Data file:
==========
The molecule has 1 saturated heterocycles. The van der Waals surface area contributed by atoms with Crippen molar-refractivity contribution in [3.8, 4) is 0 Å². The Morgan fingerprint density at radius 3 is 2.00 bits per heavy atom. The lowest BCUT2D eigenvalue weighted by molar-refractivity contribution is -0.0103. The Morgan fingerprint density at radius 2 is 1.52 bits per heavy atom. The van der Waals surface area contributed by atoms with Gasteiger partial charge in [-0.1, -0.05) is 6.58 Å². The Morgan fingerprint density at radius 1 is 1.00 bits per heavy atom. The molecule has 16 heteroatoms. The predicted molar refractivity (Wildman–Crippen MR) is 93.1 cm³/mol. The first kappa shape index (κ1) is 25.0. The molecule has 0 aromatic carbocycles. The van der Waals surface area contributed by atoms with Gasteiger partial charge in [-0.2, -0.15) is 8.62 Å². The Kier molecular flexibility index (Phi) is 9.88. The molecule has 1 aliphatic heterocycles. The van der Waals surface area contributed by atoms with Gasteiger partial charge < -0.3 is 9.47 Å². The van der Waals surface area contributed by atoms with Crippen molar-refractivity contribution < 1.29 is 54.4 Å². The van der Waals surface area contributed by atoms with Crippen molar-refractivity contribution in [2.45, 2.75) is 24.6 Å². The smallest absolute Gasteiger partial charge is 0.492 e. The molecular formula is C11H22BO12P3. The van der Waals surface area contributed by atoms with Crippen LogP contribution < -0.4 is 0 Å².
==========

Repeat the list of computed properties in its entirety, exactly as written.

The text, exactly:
The molecule has 1 saturated heterocycles. The van der Waals surface area contributed by atoms with Crippen molar-refractivity contribution in [3.8, 4) is 0 Å². The Morgan fingerprint density at radius 3 is 2.00 bits per heavy atom. The lowest BCUT2D eigenvalue weighted by molar-refractivity contribution is -0.0103. The Morgan fingerprint density at radius 2 is 1.52 bits per heavy atom. The van der Waals surface area contributed by atoms with Gasteiger partial charge in [-0.1, -0.05) is 6.58 Å². The Morgan fingerprint density at radius 1 is 1.00 bits per heavy atom. The molecule has 16 heteroatoms. The predicted molar refractivity (Wildman–Crippen MR) is 93.1 cm³/mol. The first kappa shape index (κ1) is 25.0. The molecule has 0 aromatic carbocycles. The van der Waals surface area contributed by atoms with Gasteiger partial charge in [-0.2, -0.15) is 8.62 Å². The Kier molecular flexibility index (Phi) is 9.88. The molecule has 1 aliphatic heterocycles. The van der Waals surface area contributed by atoms with Gasteiger partial charge < -0.3 is 9.47 Å². The van der Waals surface area contributed by atoms with Crippen molar-refractivity contribution < 1.29 is 54.4 Å². The van der Waals surface area contributed by atoms with Crippen molar-refractivity contribution in [2.45, 2.75) is 24.6 Å². The smallest absolute Gasteiger partial charge is 0.492 e. The molecular formula is C11H22BO12P3. The van der Waals surface area contributed by atoms with Crippen LogP contribution < -0.4 is 0 Å².